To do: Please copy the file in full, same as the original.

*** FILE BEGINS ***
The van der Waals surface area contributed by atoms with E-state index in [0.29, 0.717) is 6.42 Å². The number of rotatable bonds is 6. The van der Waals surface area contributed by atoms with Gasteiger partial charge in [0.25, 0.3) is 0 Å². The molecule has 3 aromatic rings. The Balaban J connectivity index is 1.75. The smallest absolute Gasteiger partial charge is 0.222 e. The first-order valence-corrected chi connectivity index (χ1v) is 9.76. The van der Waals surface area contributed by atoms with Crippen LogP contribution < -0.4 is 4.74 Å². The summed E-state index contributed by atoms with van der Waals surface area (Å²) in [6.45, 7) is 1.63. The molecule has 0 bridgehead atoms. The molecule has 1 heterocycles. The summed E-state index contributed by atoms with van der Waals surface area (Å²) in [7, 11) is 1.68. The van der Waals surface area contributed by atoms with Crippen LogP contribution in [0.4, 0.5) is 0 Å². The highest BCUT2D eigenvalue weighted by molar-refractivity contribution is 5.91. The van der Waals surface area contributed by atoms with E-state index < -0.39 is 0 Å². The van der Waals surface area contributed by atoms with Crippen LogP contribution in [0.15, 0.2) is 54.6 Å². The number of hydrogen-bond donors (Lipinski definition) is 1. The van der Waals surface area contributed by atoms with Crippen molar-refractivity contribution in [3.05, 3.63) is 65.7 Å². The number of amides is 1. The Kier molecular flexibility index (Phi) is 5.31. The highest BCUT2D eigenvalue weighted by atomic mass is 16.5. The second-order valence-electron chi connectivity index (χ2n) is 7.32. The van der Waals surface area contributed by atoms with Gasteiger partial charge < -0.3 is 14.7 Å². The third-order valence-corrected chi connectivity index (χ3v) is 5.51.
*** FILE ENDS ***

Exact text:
The van der Waals surface area contributed by atoms with E-state index in [0.29, 0.717) is 6.42 Å². The number of rotatable bonds is 6. The van der Waals surface area contributed by atoms with Gasteiger partial charge in [0.25, 0.3) is 0 Å². The molecule has 3 aromatic rings. The Balaban J connectivity index is 1.75. The smallest absolute Gasteiger partial charge is 0.222 e. The first-order valence-corrected chi connectivity index (χ1v) is 9.76. The van der Waals surface area contributed by atoms with Crippen LogP contribution < -0.4 is 4.74 Å². The summed E-state index contributed by atoms with van der Waals surface area (Å²) in [6.45, 7) is 1.63. The molecule has 0 bridgehead atoms. The molecule has 1 heterocycles. The summed E-state index contributed by atoms with van der Waals surface area (Å²) in [7, 11) is 1.68. The van der Waals surface area contributed by atoms with Crippen LogP contribution in [0.4, 0.5) is 0 Å². The highest BCUT2D eigenvalue weighted by molar-refractivity contribution is 5.91. The van der Waals surface area contributed by atoms with E-state index < -0.39 is 0 Å². The van der Waals surface area contributed by atoms with Crippen LogP contribution in [0.15, 0.2) is 54.6 Å². The number of hydrogen-bond donors (Lipinski definition) is 1. The van der Waals surface area contributed by atoms with Crippen molar-refractivity contribution in [3.05, 3.63) is 65.7 Å². The number of amides is 1. The Kier molecular flexibility index (Phi) is 5.31. The highest BCUT2D eigenvalue weighted by atomic mass is 16.5. The second-order valence-electron chi connectivity index (χ2n) is 7.32. The van der Waals surface area contributed by atoms with Gasteiger partial charge < -0.3 is 14.7 Å². The third-order valence-corrected chi connectivity index (χ3v) is 5.51.